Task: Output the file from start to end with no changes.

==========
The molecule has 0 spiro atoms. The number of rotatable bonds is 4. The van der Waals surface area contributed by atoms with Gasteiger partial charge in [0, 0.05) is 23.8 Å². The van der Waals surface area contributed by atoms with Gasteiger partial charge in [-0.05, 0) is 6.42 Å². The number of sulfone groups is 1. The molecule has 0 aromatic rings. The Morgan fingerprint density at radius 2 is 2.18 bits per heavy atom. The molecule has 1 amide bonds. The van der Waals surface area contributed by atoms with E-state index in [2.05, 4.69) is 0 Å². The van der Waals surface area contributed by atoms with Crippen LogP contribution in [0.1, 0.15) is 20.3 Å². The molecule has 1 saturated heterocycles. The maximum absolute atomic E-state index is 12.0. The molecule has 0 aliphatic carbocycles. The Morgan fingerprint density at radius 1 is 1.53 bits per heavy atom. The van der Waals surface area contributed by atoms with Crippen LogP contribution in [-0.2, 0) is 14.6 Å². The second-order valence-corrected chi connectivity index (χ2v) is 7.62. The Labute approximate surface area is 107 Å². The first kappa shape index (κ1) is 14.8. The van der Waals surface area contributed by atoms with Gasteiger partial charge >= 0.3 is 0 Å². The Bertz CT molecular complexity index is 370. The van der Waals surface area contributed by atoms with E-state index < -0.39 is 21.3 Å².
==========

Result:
The molecule has 0 spiro atoms. The number of rotatable bonds is 4. The van der Waals surface area contributed by atoms with Gasteiger partial charge in [0, 0.05) is 23.8 Å². The van der Waals surface area contributed by atoms with Gasteiger partial charge in [-0.05, 0) is 6.42 Å². The number of sulfone groups is 1. The molecule has 0 aromatic rings. The Morgan fingerprint density at radius 2 is 2.18 bits per heavy atom. The molecule has 1 amide bonds. The van der Waals surface area contributed by atoms with E-state index in [2.05, 4.69) is 0 Å². The van der Waals surface area contributed by atoms with Crippen LogP contribution in [0.1, 0.15) is 20.3 Å². The molecule has 1 saturated heterocycles. The maximum absolute atomic E-state index is 12.0. The molecule has 0 aliphatic carbocycles. The Morgan fingerprint density at radius 1 is 1.53 bits per heavy atom. The van der Waals surface area contributed by atoms with Crippen LogP contribution in [-0.2, 0) is 14.6 Å². The second-order valence-corrected chi connectivity index (χ2v) is 7.62. The Labute approximate surface area is 107 Å². The first kappa shape index (κ1) is 14.8. The van der Waals surface area contributed by atoms with Gasteiger partial charge >= 0.3 is 0 Å². The Bertz CT molecular complexity index is 370. The van der Waals surface area contributed by atoms with E-state index < -0.39 is 21.3 Å².